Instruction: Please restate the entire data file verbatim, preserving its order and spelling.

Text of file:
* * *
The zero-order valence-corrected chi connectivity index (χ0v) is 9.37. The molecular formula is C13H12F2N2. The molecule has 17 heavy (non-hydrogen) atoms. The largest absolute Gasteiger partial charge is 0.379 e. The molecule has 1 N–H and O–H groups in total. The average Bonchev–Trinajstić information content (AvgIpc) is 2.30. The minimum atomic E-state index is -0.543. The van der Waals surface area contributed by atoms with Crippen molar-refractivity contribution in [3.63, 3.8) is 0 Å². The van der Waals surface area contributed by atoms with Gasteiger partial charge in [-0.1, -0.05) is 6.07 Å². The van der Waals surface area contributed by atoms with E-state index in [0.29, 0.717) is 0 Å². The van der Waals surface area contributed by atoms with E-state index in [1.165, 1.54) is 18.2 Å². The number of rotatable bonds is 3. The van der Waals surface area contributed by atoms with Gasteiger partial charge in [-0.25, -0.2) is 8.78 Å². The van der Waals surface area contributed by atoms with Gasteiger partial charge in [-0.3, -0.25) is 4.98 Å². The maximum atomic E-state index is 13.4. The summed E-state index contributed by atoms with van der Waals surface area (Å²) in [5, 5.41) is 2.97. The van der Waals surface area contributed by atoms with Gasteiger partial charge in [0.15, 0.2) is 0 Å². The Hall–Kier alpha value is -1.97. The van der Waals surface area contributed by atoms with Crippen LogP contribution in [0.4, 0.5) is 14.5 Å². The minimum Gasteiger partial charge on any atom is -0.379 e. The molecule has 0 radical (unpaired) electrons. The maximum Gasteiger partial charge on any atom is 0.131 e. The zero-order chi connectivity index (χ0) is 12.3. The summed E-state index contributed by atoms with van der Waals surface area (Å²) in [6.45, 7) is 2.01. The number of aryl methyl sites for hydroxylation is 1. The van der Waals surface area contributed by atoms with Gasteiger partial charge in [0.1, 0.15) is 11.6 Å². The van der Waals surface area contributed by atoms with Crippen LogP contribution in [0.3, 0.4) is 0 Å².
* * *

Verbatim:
The zero-order valence-corrected chi connectivity index (χ0v) is 9.37. The molecular formula is C13H12F2N2. The molecule has 17 heavy (non-hydrogen) atoms. The largest absolute Gasteiger partial charge is 0.379 e. The molecule has 1 N–H and O–H groups in total. The average Bonchev–Trinajstić information content (AvgIpc) is 2.30. The minimum atomic E-state index is -0.543. The van der Waals surface area contributed by atoms with Crippen molar-refractivity contribution in [3.63, 3.8) is 0 Å². The van der Waals surface area contributed by atoms with Gasteiger partial charge in [-0.1, -0.05) is 6.07 Å². The van der Waals surface area contributed by atoms with E-state index in [0.29, 0.717) is 0 Å². The van der Waals surface area contributed by atoms with E-state index in [1.165, 1.54) is 18.2 Å². The number of rotatable bonds is 3. The van der Waals surface area contributed by atoms with Gasteiger partial charge in [-0.25, -0.2) is 8.78 Å². The van der Waals surface area contributed by atoms with Gasteiger partial charge in [-0.3, -0.25) is 4.98 Å². The maximum atomic E-state index is 13.4. The summed E-state index contributed by atoms with van der Waals surface area (Å²) in [5, 5.41) is 2.97. The van der Waals surface area contributed by atoms with Gasteiger partial charge in [0.15, 0.2) is 0 Å². The Hall–Kier alpha value is -1.97. The van der Waals surface area contributed by atoms with Crippen LogP contribution in [0.4, 0.5) is 14.5 Å². The minimum Gasteiger partial charge on any atom is -0.379 e. The molecule has 0 radical (unpaired) electrons. The maximum Gasteiger partial charge on any atom is 0.131 e. The zero-order chi connectivity index (χ0) is 12.3. The summed E-state index contributed by atoms with van der Waals surface area (Å²) in [6.45, 7) is 2.01. The number of aryl methyl sites for hydroxylation is 1. The van der Waals surface area contributed by atoms with Gasteiger partial charge in [0.1, 0.15) is 11.6 Å². The van der Waals surface area contributed by atoms with Crippen LogP contribution in [0.3, 0.4) is 0 Å².